MotherTongues: Wear Words, Celebrate Cultures

about words, languages, cultures, travel

Celebrate our language diversity February 16, 2016

February 21 is International Mother Language Day. UNESCO started this celebration day “to promote the preservation and protection of all languages used by peoples of the world”. With roughly 6500 languages spoken around the word, we have a lot to preserve, protect and celebrate.


The theme of Mother Language Day 2016 is “Quality education, language(s) of instruction and learning outcomes”. Mmm. That is a mouthful. Basically, UNESCO wants to stress the importance of appropriate languages of instruction in early years of schooling. Sadly, it is still not the norm everywhere to be able to go to school in your mother language.

I got schooled in my mother tongue (Afrikaans) when growing up in Apartheid South Africa, and I’ve written how awful things were done in the name of my mother tongue. The history of Mother Language Day is a similar story than the South African narrative where students were forced to learn in Afrikaans, the language of the oppressor. On February 21, 1952, students demonstrating for recognition of their language, Bangla, were shot and killed by police in Dhaka, which is now the capital of Bangladesh. We remember these horrible events, honor the people who died in the process of standing up for their language, and then we try to promote language diversity in our sphere of influence.

I believe mother language instruction for young kids gives kids access to education. My daughter was in a two-way bilingual immersion program where half the class where Spanish speaking, some exclusively so. The Spanish speaking kids learned from the English speaking kids, and vice versa. Everyone is a learner and a teacher.

But since we chose to live in another country, where our mother tongue is not being spoken, I know mother language instruction is not possible for our girls. Instead, we made a choice to foster a love of language learning in our kids. They are proud to be (almost) trilingual, they enjoy showing off their language skills when meeting people who can speak Afrikaans or Spanish, and I know they will continue their multilingual journeys throughout their lives. Let us encourage each other to continue our language journeys, and let us encourage others to be proud of their mother language, whatever one of the 6500 languages it may be.

“A Senegalese poet said ‘In the end we will conserve only what we love. We love only what we understand, and we will understand only what we are taught.’ We must learn about other cultures (and I would add, languages) in order to understand, in order to love, and in order to preserve our common world heritage.”
– Yo Yo Ma



September Blogging Carnival: Raising Multilingual Children September 29, 2013


Welcome to the September installment of the Multilingual Blogging Carnival! I’m glad to be hosting this month, after Perogies & Gyoza did a wonderful job last month putting our stories together.

For more information about the Multilingual Blogging Carnival, or to sign up as a host or participant, please check out the wonderful organizer of it all, Piri-Piri Lexicon!

I picked for a theme this month “Music and Language” – how do you use music in your kids’ language journey? We always have music going in our house, and it is so fun to hear the kids sing in Afrikaans, English, Spanish! I got some fun responses, I hope you’ll enjoy reading them as much as I did!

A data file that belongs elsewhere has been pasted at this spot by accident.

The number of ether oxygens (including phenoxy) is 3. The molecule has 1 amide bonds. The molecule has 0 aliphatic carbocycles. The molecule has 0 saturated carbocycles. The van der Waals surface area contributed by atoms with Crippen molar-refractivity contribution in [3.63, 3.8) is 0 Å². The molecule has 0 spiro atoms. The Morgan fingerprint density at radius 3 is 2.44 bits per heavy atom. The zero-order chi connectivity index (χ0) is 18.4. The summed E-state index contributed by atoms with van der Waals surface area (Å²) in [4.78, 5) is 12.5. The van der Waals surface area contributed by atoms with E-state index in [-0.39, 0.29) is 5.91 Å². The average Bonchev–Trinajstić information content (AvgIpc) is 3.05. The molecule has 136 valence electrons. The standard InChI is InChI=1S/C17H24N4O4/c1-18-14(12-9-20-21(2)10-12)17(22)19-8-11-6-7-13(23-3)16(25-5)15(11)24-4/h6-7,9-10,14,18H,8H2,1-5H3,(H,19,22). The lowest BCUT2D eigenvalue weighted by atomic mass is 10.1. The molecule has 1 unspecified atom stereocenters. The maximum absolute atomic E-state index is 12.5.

From Bilingual Monkeys we hear how the power of music nurtures bilingual ability, with some great tips on making suitable choices for music around the house.

Bringing Up Baby Bilingual reminds us that music is a great way to learn languages, for children and adults!  She also lists 7 great reasons why you should sing to learn a new language: this is definitely new inspiration for me in my language journey!


Piri-Piri Lexicon did an amazing job to tell us about the research findings why music is good for language learning. Definitely a good reminder of why it is good for us to listen to lots of music!

The Creative World of Varya shares a song from a friend, that she then translated into Russian: how neat! She also tells us how powerful music can be, and how it can be relaxing for children.

The Head of the Heard tells us about the music in their family: maybe more Wheels on the Bus than their musical heritage from Brazil and Britain right now, but it sounds like they are off to a good start with bed time songs.

language and music Stevie Wonder

From Babelkid we have an example of singing a French song to learn grammar: have you made up some songs to teach your kids a language?

Open Hearts, Open Minds writes about the fun of singing with her son in Spanish: at concerts, with CDs, but also made up silly songs.

Taco de Lenguas gives us nice resources of finger games and rhymes in Spanish. This is especially nice to know if you are trying to teach your child a language that you are not that familiar with!

Bilingüeabies tells us about the calming effect of music, and how it can be used in class to help with language learning.

Lastly, I share my tips to use music to help your kids’ language learning, as we sing our way to 3 languages!

Enjoy reading, listening, and singing along, and post some comments on each other’s blogs so that we can build our community!


The words you speak become the house you live in September 16, 2013

Filed under: Languages — Michelle @ 3:51 pm
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The words you speak become the house you live in ~ Hafiz


Reflections on being a bilingual household April 15, 2013


In our house, you can hear a mixture of languages. We speak Afrikaans to each other. We live in the USA so English and Spanish surround us. And sometimes we mix all 3 together. Our girls (ages 9 and 10) seem to be taking this in their strides.